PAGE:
When I visited the work in the autumn of 2017, there was a small group of young people. The women were wearing hijab and sitting together in a group slightly separate from the men. They had all been working on a visual project of some kind – scissors, paper, notes, and various images lay around – and were taking a break to eat, speaking quietly among themselves in their gender-defined groups, while sitting at a large table that was prominently situated in front of the large shop window of the space. The street was quiet at that time in the morning, and there was no apparent audience for the group’s work, inside or outside the space, other than myself. The project support staff were happy to show me around, only interacting with the young people when asked to do so. My initial question was the extent to which the young people saw themselves as participants in Lowe’s artwork? The experience also made me think about what counted as “the work.” Should I be watching the group of young people working? Looking at what they made? Or somehow “watching” the whole social context? Was this a gallery? What are the limits to the work? Whose is the artistic labour? Like Beuys’ definition, the work provoked me to think about what art is and can be. But how does that sit with the reality that the project intervenes in the lives of people? Lowe’s project is not concerned with an academic discussion of the limits of art, but with a kind of situational responsibility. The work undertaken by the Victoria Square project ranges from putting new migrants in touch with relevant local NGOs and helping them with bureaucratic paperwork to organising African drumming classes open to the public. From previous conversations with staff, and unfortunately only briefly with Lowe, I had a sense that those involved clearly thought the project could have a really positive impact on people’s lives and on the area and community more widely. There was a strong feeling of individual and group responsibility towards the situation.
Projects like Victoria Square demonstrate that there is a real attempt among a major strand of contemporary art to intervene in the social in ways that draw, explicitly or not, on both activism and anthropology.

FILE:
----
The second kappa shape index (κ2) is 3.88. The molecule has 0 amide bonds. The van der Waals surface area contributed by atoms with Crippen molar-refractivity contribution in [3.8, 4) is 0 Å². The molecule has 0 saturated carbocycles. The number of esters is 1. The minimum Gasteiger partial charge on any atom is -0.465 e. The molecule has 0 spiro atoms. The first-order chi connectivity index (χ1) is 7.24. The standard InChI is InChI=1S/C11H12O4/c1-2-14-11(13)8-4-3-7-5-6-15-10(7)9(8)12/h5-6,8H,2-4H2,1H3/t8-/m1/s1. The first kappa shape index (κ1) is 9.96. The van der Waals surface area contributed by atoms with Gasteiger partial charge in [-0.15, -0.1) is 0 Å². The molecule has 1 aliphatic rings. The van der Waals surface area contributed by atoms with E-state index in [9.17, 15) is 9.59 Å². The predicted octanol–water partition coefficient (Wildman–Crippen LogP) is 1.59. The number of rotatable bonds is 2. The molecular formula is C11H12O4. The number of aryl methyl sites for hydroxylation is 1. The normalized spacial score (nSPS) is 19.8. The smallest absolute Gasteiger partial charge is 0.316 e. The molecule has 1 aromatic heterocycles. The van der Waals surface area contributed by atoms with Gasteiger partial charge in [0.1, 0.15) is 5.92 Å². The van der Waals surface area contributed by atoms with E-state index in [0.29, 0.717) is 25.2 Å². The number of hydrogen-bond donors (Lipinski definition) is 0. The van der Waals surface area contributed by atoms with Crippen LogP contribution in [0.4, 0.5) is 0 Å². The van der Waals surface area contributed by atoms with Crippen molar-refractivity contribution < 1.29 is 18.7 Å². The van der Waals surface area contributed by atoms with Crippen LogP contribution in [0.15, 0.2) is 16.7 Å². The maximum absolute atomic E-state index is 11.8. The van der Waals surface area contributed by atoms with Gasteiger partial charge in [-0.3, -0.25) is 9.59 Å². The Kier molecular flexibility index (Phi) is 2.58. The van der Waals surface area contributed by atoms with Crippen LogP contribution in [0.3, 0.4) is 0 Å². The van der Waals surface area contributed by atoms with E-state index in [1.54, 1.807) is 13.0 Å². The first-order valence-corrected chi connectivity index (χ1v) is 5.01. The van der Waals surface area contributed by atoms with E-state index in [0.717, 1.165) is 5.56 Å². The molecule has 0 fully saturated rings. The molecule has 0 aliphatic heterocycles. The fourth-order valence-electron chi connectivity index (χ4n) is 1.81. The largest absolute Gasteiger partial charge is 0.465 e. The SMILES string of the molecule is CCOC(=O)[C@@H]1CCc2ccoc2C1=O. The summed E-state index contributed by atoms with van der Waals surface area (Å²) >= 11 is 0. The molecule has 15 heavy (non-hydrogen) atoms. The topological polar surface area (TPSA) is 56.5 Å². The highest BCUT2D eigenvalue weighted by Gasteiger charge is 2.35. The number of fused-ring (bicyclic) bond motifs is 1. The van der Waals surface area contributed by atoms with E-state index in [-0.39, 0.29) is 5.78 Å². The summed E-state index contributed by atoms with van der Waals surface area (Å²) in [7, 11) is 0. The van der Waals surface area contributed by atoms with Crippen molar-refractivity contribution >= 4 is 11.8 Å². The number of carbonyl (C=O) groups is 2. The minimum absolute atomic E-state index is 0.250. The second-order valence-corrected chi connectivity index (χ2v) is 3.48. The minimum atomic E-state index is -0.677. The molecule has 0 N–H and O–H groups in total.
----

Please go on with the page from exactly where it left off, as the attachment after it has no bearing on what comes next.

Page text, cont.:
Various kinds of uncertainties are thrown up in crisis. Eleana Yalouri has talked recently of older Greek notions of prophecy, about how one may as well consult an oracle as an economist in order to understand the current crisis in that country. What effects and/or affects do the works produced under the banner of art, anthropology, and activism have? Here we come to one of the key issues in bringing them together: the boundaries of the works that are produced. What is the “work” that is produced by Rick Lowe in Athens? Is it necessary to produce a “work”? Documenta expressed a concern with “events,” not just with objects for exhibition. Given a certain reframing, is there a way in which we can think of anthropologists doing fieldwork as a “work”? There is much at stake here: not only the massive financial project of documenta 14 and its cultural impact, but also the massive investment in art’s agency on a wider social scale, the hope that art can change social reality in a positive way.
If we are thinking about art, anthropology, and activism in relation to times of crisis, if they are to be charged with the task of tackling crisis, then we also need to acknowledge the various responsibilities involved. Anyone working in these kinds of contexts has what can be called a “situational responsibility,” a position in relation to the social, political, and economic particularities of a specific context. It also means an attention to the creative, imaginative, and affective particularities of that context. This situational responsibility entails firstly a recognition of that position (in this case, documenta in Athens). But what follows from that self-reflexivity – including an interrogation of the term “responsibility” with all of its ideological overtones – is an attention to the ethics of engagement and intervention. These ethics are not predetermined – by the artists, the anthropologist, or the activist – but are specific to a particular context. They are also emergent; they arise through a process of collaboration and engagement. These ethics are open and adaptive.